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Kennedy found new issues to throw himself into. In 1970 he introduced his first bill to establish a system of universal health-care coverage. He confounded people who thought of him as a doctrinaire liberal by pushing for airline deregulation and for required sentencing of convicted criminals. He promoted arms-control talks with the Soviet Union but also devoted himself to the cause of Soviet dissidents and would-be Jewish émigrés.
It was Chappaquiddick as much as anything else that sabotaged his most serious attempt at the White House: his fight in 1980 to push Carter aside. Almost three decades later, that campaign is still a bit of a puzzle. His ideological differences with Carter never seemed great enough to justify a challenge to a sitting President of his own party. His main complaint was that Carter wasn't moving forward fast enough on health care, "the great unfinished business on the agenda of the Democratic Party," as he called it. In a televised interview on Nov. 4, 1979, just three days before he would launch his campaign, Kennedy gave CBS News correspondent Roger Mudd a notoriously rambling answer to the simple question "Why do you want to be President?" The man who had spent years on a trajectory to the White House still couldn't say exactly why.
In the end, Kennedy won 10 primaries. Carter took 24, then sailed into the propellers of Ronald Reagan in the fall. But that failed campaign liberated Kennedy. He gave the best speech of his life at the 1980 Democratic National Convention, the speech of a man who had no intention of exiting the public stage. Because the White House was never again a serious option for him, he was free to concentrate once and for all on legislating.
It was the dawn of the Reagan Revolution, and the Republicans had just retaken the Senate not an easy time to be the torchbearer for liberalism. But Kennedy assumed the role gladly. He became not only a dogged defender of the faith but also an even more adept player of the congressional game. In the '80s, he teamed repeatedly with the unlikeliest of allies, conservative Utah Republican Orrin Hatch. It was Hatch and Kennedy who got the first major AIDS legislation passed in 1988, a $1 billion spending measure for treatment, education and research. Two years later, they pushed through the Ryan White CARE Act to assist people with HIV who lack sufficient health-care coverage. But if Kennedy knew how to play ball with the other side, he also knew how to play hardball. When Reagan tried to put Robert Bork on the Supreme Court, it was Kennedy who led the ferocious and ultimately successful liberal opposition.
Kennedy wasn't nearly as prominent in the next major battle over a court seat, the 1991 nomination of Clarence Thomas by George H.W. Bush. Even in the best of times, Kennedy's reputation for womanizing would have made it awkward for him to sit in judgment when Thomas was accused by Anita Hill of sexual harassment. But the Senate hearings on Thomas started at a particularly bad moment for Kennedy, just months after one of the messiest episodes in his public life. In March, while visiting the family compound in Palm Beach, Fla., Kennedy had roused his son Patrick and his nephew William Kennedy Smith out of bed so they could join him for drinks at a local bar. Smith returned to the compound that night with a young woman who would later accuse him of raping her. He was eventually acquitted after a nationally televised trial in which Kennedy was called as a witness. But the image of the capering Senator leading two younger men out to play reawakened all the old misgivings about Kennedy, women and alcohol. The man who had once been Prince Hal, the reluctant heir to the throne, was in danger of turning into Falstaff, the aging reprobate.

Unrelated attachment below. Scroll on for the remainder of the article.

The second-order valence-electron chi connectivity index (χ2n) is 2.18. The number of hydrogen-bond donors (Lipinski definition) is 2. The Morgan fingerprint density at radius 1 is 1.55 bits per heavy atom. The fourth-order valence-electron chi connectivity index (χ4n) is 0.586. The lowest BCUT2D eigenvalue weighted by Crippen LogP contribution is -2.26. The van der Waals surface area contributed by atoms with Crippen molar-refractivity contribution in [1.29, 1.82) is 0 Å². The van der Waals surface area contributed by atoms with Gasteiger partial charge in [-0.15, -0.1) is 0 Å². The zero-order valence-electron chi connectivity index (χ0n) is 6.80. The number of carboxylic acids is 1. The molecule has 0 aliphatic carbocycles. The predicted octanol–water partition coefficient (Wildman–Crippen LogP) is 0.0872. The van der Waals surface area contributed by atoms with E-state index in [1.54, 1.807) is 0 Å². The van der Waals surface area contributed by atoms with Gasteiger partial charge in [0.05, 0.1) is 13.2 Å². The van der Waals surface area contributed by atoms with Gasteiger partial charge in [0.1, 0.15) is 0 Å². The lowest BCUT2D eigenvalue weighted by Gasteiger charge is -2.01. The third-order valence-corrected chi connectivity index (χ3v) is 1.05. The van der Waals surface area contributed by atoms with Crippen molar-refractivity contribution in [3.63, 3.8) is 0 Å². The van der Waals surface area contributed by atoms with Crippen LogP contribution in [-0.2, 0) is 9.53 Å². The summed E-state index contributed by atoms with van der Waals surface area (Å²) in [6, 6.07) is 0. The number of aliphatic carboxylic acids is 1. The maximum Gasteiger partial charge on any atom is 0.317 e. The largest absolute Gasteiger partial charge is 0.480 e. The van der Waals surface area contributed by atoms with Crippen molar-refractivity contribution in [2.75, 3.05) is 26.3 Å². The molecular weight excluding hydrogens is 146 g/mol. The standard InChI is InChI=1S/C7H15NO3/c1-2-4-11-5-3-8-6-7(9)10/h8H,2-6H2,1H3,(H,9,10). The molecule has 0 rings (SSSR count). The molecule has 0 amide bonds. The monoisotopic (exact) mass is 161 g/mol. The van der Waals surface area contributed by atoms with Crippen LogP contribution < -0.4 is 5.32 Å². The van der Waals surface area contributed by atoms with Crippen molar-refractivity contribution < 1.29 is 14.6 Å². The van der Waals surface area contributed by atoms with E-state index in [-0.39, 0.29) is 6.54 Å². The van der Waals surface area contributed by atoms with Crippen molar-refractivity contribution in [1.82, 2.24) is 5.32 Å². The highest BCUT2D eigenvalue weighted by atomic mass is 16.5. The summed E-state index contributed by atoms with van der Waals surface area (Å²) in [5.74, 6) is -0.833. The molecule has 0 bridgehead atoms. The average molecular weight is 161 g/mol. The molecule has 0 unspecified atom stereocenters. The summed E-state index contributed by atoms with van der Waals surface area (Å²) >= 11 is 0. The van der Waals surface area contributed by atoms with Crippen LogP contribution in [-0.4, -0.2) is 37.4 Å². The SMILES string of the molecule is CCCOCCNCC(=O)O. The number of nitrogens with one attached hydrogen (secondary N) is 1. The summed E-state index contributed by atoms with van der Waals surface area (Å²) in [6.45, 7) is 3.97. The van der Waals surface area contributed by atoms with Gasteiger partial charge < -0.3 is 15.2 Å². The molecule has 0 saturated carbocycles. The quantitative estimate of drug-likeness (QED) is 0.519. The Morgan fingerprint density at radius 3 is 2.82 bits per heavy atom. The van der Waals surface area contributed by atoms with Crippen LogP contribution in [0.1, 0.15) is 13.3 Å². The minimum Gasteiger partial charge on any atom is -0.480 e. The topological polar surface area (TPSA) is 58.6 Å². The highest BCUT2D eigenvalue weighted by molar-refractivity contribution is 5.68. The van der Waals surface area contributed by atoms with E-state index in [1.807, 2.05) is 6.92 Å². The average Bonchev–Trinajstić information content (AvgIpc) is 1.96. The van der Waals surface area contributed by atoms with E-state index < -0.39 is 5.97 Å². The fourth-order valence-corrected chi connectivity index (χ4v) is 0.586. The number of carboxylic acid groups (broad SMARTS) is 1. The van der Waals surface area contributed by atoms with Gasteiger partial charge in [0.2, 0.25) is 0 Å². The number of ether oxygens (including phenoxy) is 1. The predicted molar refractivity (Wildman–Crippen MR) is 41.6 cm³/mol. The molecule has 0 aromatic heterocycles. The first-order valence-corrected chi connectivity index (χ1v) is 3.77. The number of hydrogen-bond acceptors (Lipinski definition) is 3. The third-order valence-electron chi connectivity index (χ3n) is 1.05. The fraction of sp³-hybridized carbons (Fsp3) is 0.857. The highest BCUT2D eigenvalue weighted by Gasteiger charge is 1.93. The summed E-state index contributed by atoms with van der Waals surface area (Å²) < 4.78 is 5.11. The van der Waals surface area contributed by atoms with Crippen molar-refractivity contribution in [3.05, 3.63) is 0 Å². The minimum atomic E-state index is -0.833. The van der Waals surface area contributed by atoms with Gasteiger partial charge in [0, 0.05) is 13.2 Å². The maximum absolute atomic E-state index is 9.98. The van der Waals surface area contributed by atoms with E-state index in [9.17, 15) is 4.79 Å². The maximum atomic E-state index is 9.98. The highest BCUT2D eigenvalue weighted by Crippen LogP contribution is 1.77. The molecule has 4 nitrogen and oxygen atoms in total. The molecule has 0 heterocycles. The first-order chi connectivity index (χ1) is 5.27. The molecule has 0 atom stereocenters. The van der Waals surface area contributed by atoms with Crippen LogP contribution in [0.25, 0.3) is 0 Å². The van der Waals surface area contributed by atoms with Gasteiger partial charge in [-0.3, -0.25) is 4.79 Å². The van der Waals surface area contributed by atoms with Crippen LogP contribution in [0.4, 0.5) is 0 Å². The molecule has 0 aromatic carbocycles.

Kennedy pulled himself back from that brink. In the summer of the same year, a decade after his divorce from Joan, Kennedy re-encountered Victoria Reggie, a 37-year-old lawyer and gun-safety advocate who had briefly been an intern in his Senate office. Now she lived in Washington with her two children from a previous marriage. Soon they were dating, and a year later they were married. The new marriage transformed Kennedy, giving him a feeling of contentment and stability he had not enjoyed for years. It was a newly energized Kennedy who moved on to the legislative accomplishments of the '90s, like the Family and Medical Leave Act. When the Republicans retook Congress in 1994, it was Kennedy who would push Bill Clinton from the left when Clinton's old soul mates from the Democratic Leadership Council were urging him to move right. "The last thing this country needs," he said then, "is two Republican Parties."
Yet when the next President turned out to be a Republican, Kennedy still found a way to work with him on shared goals. Kennedy spearheaded the effort to pass the No Child Left Behind Act, a priority for George W. Bush. But they later parted ways over what Kennedy felt was Bush's failure to adequately fund the program. And on other issues, there could be no common ground. In 2002, Kennedy was one of the 23 Senators who voted against authorizing the Iraq war. Years later, he would call it the "best vote" he ever cast in the Senate.
But by that time, there had been a lot of good votes votes that left the country a changed place and a better one. Nobody talks about Camelot anymore. They struck the scenery long ago. Without Ted, the Kennedy legacy would be mostly beautiful afterglow, just mood music and high rhetoric. More than either of his brothers, he took the mythology and shaped it into something real and enduring.
On the weekend of his Inauguration in 1961, John Kennedy gave Ted, the last born of the Kennedy siblings, an engraved cigarette box. It read, "And the last shall be first." That was almost 50 years ago. Neither of them knew then in just what ways that prophecy might turn out to be true.